'Governance is important. It is not a separate issue from practical measures aimed to improve service delivery and health outcomes. It is the means by which the Australian community can be sure that the health system is delivering what it is there for. Moreover, current governance arrangements are contributing directly to current weaknesses in the quality, effectiveness and efficiency of the Australian health system.' [38
The Commission's response was to use this quotation to head Chapter 6 and then provide less argument for their recommendations with respect to governance than in the interim report where it represented one page for each of three options under review.
The focus of the Commission's report also has no overlap with the areas of concern discussed in this paper. This is unsurprising. The present paper highlights errors and failures and then sketches a governance system based upon the principle of error learning. The NHHRC, while noting most of the relevant issues somewhere, does not seriously analyse past failures. It never considers the question why major problems and reforms, known and needed for decades, have been ignored and what structural changes are necessary to guard against a perpetuation of this problem.
As with all other proposals Australians would depend upon the wisdom and benevolence of monopoly bureaucrats for the monitoring and implementation of reform; that is error learning and dynamic adaptation would depend upon the same flawed mechanism as at present, namely a department largely driven by short term ministerial concerns and with significant monopoly control over information, research, venture capital and with powerful personal and institutional incentives for the suppression of the information which drives reform, namely information concerning failures and errors.
This casts some doubt upon the wisdom of the structure of the report. Because 'connecting care', care at different life stages, etc are important, it does not follow that they should have determined the structure of the report. Analogously, while the quality of life, not radiotherapy, may be the endpoint of cancer services, a report into these services should not necessarily make quality of life the structural focus if the core problem is an absence of radiotherapy services. The report should focus upon the cause, not consequences of the problem. The integrity of the report depends upon a correct diagnosis of the core problem and not a description, however accurate, of the downstream problems arising from them.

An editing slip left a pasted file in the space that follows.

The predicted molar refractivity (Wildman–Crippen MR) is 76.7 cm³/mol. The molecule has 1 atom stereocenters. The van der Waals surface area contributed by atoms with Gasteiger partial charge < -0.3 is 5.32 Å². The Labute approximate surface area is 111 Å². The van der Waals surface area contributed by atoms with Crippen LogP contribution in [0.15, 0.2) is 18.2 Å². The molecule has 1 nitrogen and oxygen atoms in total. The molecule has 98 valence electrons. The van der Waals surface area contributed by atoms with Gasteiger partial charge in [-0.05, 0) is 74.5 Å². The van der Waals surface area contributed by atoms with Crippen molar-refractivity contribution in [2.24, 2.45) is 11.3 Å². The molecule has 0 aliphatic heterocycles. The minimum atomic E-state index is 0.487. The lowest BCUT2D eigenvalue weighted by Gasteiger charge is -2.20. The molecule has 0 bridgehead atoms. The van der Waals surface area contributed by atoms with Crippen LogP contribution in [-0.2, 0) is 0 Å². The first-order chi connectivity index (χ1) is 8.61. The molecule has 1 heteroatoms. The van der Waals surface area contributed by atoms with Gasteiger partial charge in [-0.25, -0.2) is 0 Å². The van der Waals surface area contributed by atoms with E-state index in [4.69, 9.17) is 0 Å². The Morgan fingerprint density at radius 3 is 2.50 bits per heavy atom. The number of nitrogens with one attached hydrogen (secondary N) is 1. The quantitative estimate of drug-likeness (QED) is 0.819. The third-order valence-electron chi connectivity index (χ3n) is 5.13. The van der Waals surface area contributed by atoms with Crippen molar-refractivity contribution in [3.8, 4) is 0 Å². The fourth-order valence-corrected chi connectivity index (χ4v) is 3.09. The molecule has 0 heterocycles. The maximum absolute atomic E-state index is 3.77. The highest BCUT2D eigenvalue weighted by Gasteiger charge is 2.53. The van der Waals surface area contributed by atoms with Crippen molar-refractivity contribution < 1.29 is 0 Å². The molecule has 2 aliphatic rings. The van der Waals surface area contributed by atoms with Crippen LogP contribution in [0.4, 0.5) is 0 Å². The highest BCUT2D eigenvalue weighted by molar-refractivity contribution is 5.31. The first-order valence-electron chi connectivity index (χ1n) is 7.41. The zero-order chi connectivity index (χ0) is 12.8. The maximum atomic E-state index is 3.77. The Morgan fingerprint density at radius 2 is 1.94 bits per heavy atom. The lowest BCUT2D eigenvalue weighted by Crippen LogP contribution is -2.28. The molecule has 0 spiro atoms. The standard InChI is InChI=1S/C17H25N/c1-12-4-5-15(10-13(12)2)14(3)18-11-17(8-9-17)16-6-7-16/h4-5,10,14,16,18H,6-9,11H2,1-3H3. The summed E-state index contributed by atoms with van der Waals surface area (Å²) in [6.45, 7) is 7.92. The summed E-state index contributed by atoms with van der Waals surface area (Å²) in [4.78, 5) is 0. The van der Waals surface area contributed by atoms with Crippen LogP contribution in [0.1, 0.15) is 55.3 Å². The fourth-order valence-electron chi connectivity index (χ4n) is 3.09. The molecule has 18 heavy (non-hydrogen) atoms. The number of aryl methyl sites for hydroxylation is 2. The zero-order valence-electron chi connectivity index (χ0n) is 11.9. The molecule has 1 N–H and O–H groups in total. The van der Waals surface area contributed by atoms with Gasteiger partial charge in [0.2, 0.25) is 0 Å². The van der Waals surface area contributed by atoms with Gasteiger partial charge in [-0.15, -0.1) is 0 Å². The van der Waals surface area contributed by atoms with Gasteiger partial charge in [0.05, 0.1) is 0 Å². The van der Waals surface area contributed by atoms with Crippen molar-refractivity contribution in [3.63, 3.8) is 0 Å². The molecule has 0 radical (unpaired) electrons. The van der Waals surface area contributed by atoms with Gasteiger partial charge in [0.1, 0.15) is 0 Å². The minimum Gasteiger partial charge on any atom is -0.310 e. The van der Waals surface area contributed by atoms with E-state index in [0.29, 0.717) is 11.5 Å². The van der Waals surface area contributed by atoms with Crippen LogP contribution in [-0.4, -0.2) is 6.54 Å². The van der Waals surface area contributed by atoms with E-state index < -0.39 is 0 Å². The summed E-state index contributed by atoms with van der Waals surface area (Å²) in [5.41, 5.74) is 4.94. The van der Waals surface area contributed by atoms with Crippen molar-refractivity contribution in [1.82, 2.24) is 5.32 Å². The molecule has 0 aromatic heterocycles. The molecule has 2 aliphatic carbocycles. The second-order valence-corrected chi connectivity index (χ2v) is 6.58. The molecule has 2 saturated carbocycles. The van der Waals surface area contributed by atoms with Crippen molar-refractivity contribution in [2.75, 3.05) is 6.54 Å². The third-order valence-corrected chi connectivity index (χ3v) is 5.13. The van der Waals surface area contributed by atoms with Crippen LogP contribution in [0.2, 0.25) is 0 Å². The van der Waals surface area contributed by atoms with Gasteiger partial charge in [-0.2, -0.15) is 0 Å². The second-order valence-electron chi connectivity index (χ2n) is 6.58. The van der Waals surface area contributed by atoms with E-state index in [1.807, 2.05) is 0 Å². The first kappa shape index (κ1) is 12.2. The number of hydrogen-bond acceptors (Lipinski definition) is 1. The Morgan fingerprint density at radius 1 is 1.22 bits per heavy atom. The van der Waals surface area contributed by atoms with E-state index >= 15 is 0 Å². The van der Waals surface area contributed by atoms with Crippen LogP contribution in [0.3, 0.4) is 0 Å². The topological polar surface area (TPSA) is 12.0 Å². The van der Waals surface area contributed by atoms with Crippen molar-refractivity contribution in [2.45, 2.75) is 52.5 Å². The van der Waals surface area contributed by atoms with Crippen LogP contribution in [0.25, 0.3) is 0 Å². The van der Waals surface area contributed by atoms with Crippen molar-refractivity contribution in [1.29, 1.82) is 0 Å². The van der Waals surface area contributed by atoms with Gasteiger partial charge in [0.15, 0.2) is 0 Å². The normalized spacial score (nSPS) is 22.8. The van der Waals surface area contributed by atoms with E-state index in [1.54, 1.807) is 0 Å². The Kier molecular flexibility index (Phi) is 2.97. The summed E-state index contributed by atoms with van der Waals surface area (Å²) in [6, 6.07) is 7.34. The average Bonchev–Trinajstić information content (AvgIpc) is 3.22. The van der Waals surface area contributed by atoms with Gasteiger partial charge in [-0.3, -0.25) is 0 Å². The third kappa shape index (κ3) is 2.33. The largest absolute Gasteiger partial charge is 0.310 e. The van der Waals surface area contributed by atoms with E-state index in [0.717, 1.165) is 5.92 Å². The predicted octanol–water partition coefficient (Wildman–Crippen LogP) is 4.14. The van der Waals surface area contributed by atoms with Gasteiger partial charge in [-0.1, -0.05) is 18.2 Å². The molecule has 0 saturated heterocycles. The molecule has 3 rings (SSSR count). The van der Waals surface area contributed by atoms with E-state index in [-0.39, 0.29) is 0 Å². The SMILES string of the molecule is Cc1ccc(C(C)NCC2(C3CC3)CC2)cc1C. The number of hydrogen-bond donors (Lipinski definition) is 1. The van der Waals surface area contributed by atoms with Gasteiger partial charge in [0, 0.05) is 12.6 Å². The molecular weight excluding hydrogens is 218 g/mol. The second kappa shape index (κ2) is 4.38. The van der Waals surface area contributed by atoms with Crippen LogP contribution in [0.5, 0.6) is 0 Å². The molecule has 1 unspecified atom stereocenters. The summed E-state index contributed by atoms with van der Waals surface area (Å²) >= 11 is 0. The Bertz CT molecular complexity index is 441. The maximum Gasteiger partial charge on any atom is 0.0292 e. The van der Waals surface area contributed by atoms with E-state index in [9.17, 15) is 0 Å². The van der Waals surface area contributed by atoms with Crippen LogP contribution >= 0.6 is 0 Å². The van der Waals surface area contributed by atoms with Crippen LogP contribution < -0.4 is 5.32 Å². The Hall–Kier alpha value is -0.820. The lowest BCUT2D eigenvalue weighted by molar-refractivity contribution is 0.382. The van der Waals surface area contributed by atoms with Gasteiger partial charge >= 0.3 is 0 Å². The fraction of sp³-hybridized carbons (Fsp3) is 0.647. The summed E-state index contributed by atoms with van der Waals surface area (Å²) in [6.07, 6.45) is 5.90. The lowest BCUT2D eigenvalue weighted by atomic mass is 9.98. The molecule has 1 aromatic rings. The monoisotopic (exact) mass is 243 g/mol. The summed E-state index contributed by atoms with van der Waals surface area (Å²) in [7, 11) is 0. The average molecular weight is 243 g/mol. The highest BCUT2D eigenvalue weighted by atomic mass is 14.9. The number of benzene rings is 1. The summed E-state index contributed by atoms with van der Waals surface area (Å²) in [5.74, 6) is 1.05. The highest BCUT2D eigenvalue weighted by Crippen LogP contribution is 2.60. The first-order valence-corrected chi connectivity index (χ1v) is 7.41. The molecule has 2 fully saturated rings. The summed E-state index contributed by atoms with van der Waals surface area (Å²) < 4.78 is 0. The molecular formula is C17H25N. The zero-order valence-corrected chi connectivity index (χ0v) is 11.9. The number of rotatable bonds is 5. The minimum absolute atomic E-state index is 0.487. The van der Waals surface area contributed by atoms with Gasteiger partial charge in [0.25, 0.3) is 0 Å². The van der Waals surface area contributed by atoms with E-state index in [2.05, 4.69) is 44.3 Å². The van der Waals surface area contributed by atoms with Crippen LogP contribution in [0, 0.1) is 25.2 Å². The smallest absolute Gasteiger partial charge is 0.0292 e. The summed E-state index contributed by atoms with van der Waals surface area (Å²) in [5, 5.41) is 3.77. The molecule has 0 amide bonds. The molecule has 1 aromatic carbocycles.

The NHHRC documents so many - probably correct - downstream problems or potential improvements and so many elements of the current system are acknowledged as sub-optimal that perspective on the problems is easily lost; and it appears to be lost in the report. For example, in the draft report, the Quality of Australian Health Care Study (QAHCS), discussed earlier, is viewed as evidence that 'admission to hospital is not without risk' (p 133). This is analogous to acknowledging that 'the Sahara Desert has dry bits'. An alternative perspective is that the QAHCS revealed the greatest non-military, avoidable calamity in Australia's history and that in another context - say, product safety or occupational health and safety - the subsequent disregard of evidence of widespread death and injury would have led to criminal prosecution. But the potential lessons of this astonishing episode of Australia's health history are lost in a sea of largely unfocused detail. In the final report it is simply noted that adverse events can 'cause harm to a person receiving health care... such events cause patients distress and suffering, (and) compromise operational efficiency...' (p 55).
The chief lesson which should have been learned from the QAHCS and the other failures documented here is that government answerable departments - increasingly dedicated to the short term ministerial task of appeasing politically effective groups - are capable of major failures and are increasingly questionable bodies for the short, or even medium term, direction of the health system. There is a need for the separation of policy and system monitoring on the one hand, from implementation and innovation on the other.